On the eve of President Barack Obama’s visit to Alaska, state residents and members of its congressional delegation finally found a bit of executive action they could support.
Obama’s announcement Aug. 30 that Mt. McKinley would be officially renamed Denali drew cheers from Alaskans who have long used the Native Athabascan word meaning “the high one” or “the great one” rather than the name assigned by Congress to North America’s tallest peak in 1917.
The reaction in President William McKinley’s home state of Ohio was predictable outrage with Republican presidential candidate Gov. John Kasich and House Speaker John Boehner assailing the act as yet another example of executive “overreach” by Obama.
Taking out the subject matter, the assaults on overreach could have been issued by any member of Alaska’s all-Republican delegation whether it is new Environmental Protection Agency regulations or Obama’s unilateral decision earlier this year to begin managing the Arctic National Wildlife Refuge coastal plain under a wilderness designation.
Changing the coastal plain to a wilderness designation requires an act of Congress, but then again, so does changing the immigration status of millions of illegal aliens, administratively amending the Affordable Care Act to ameliorate some of its most onerous features, or renaming a peak that was designated Mt. McKinley by law.
Alaskan congressional efforts to change the name to Denali have been routinely stymied by the Ohio delegation ever since former Gov. Jay Hammond first petitioned to rename the mountain in 1975.
Citing a 1947 law giving the Interior Secretary the power to resolve geographic naming disputes, Sally Jewell signed the paperwork making it official on Aug. 28.
Lost in all the celebration, however, is the fact that the reason Mt. McKinley survived as the name for so long was because it was dubbed as such by Congress. Obama’s executive decision has no such durability, and the likes of Kasich and Donald Trump vowed to change it back should they win the Oval Office.
It doesn’t seem likely that Kasich or Trump or whoever would find a one-day dustup over a mountain’s name more than a year before the 2016 election worth revisiting, but that doesn’t mean it’s impossible.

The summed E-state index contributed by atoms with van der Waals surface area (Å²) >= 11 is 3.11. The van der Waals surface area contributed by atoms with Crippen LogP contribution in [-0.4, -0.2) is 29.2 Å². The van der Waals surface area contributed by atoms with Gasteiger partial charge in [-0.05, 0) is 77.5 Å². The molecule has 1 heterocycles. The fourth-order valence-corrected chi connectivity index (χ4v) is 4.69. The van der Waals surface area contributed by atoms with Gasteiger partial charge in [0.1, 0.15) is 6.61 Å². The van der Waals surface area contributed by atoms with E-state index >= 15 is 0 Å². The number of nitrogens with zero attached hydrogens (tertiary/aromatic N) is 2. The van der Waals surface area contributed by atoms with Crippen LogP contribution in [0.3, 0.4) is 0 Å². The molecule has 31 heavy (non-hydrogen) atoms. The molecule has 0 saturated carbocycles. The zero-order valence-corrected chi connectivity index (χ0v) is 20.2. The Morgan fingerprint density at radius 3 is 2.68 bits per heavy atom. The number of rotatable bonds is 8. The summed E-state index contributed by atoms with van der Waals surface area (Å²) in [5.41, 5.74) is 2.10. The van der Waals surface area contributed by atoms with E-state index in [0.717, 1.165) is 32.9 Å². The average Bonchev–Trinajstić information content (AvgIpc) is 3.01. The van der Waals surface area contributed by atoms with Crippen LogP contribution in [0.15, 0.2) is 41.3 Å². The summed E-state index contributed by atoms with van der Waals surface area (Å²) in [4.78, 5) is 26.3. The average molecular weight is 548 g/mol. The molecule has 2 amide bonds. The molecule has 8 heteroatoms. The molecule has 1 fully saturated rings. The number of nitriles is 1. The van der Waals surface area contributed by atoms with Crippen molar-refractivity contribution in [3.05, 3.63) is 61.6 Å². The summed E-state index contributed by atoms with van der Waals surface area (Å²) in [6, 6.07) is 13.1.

The only good thing about most of Obama’s executive orders is that they can be rescinded by the next president, so it is more than a little strange to see some of his most vociferous critics enjoying this one simply because they agree with the outcome.
And speaking of executive overreach justified by popular support, it would have been fun to be a fly on the cabin walls of Air Force One listening to the conversation between Obama and Gov. Bill Walker.
“So, Gov. Walker, how were you able to expand Medicaid?”
“I couldn’t get Republicans to do what I wanted, so I just did it anyway!”
“That’s awesome! It’s what I do all the time. Stupid checks and balances.”
On a more serious note, Obama’s trip was all about climate change as expected, and he found some useful backdrops of glaciers and coastal erosion to make his point. He certainly wasn’t going to be photographed anywhere near an oil rig or a producing mine even though he would have had a chance to visit Red Dog on his trip to Kotzebue and it would have been very educational for him to see how Prudhoe Bay operates in its delicate environment.
That being said, amid a global economic slowdown and a collapse in oil prices, Obama’s record in Alaska isn’t all bad.
Shell is drilling in the Chukchi Sea, ConocoPhillips is drilling in the National Petroleum Reserve-Alaska and will start new production there later this year, and the Federal Energy Regulatory Commission has approved export permits for the Alaska LNG Project to both free trade and non-free trade countries.
Alaska is one of the few places on Earth where this level of investment and actual drilling is currently happening. Obama’s administration hasn’t necessarily made it easy, but it hasn’t stopped it, either. That’s an executive inaction worth appreciating.
— Alaska Journal of Commerce,